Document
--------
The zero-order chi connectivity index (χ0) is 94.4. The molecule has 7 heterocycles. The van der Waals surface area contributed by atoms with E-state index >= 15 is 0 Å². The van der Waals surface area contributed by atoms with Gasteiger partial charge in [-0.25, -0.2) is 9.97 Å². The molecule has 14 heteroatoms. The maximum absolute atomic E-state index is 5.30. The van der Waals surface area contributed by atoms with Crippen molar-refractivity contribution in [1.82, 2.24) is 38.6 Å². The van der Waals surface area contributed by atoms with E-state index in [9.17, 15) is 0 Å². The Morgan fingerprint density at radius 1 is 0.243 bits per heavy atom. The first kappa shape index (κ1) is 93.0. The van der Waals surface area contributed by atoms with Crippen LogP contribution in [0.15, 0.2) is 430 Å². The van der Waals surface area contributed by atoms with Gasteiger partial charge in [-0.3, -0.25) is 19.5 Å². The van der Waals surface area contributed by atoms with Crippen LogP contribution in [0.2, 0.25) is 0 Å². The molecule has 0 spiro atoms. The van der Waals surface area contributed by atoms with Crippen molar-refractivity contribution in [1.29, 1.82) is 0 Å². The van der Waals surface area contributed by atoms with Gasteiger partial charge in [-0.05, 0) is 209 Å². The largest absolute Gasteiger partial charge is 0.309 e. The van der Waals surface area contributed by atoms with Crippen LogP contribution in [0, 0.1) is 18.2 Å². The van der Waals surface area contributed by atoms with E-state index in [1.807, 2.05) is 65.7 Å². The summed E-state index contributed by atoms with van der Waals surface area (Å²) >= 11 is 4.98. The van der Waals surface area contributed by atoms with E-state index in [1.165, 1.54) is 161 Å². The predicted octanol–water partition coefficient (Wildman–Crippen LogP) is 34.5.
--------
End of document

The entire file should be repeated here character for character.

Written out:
The zero-order chi connectivity index (χ0) is 94.4. The molecule has 7 heterocycles. The van der Waals surface area contributed by atoms with E-state index >= 15 is 0 Å². The van der Waals surface area contributed by atoms with Gasteiger partial charge in [-0.25, -0.2) is 9.97 Å². The molecule has 14 heteroatoms. The maximum absolute atomic E-state index is 5.30. The van der Waals surface area contributed by atoms with Crippen molar-refractivity contribution in [1.82, 2.24) is 38.6 Å². The van der Waals surface area contributed by atoms with E-state index in [9.17, 15) is 0 Å². The Morgan fingerprint density at radius 1 is 0.243 bits per heavy atom. The first kappa shape index (κ1) is 93.0. The van der Waals surface area contributed by atoms with Crippen LogP contribution in [0.15, 0.2) is 430 Å². The van der Waals surface area contributed by atoms with Gasteiger partial charge in [-0.3, -0.25) is 19.5 Å². The van der Waals surface area contributed by atoms with Crippen LogP contribution in [0.2, 0.25) is 0 Å². The molecule has 0 spiro atoms. The van der Waals surface area contributed by atoms with Crippen molar-refractivity contribution in [1.29, 1.82) is 0 Å². The van der Waals surface area contributed by atoms with Gasteiger partial charge in [-0.05, 0) is 209 Å². The largest absolute Gasteiger partial charge is 0.309 e. The van der Waals surface area contributed by atoms with Crippen LogP contribution in [0, 0.1) is 18.2 Å². The van der Waals surface area contributed by atoms with E-state index in [1.807, 2.05) is 65.7 Å². The summed E-state index contributed by atoms with van der Waals surface area (Å²) >= 11 is 4.98. The van der Waals surface area contributed by atoms with E-state index in [1.165, 1.54) is 161 Å². The predicted octanol–water partition coefficient (Wildman–Crippen LogP) is 34.5.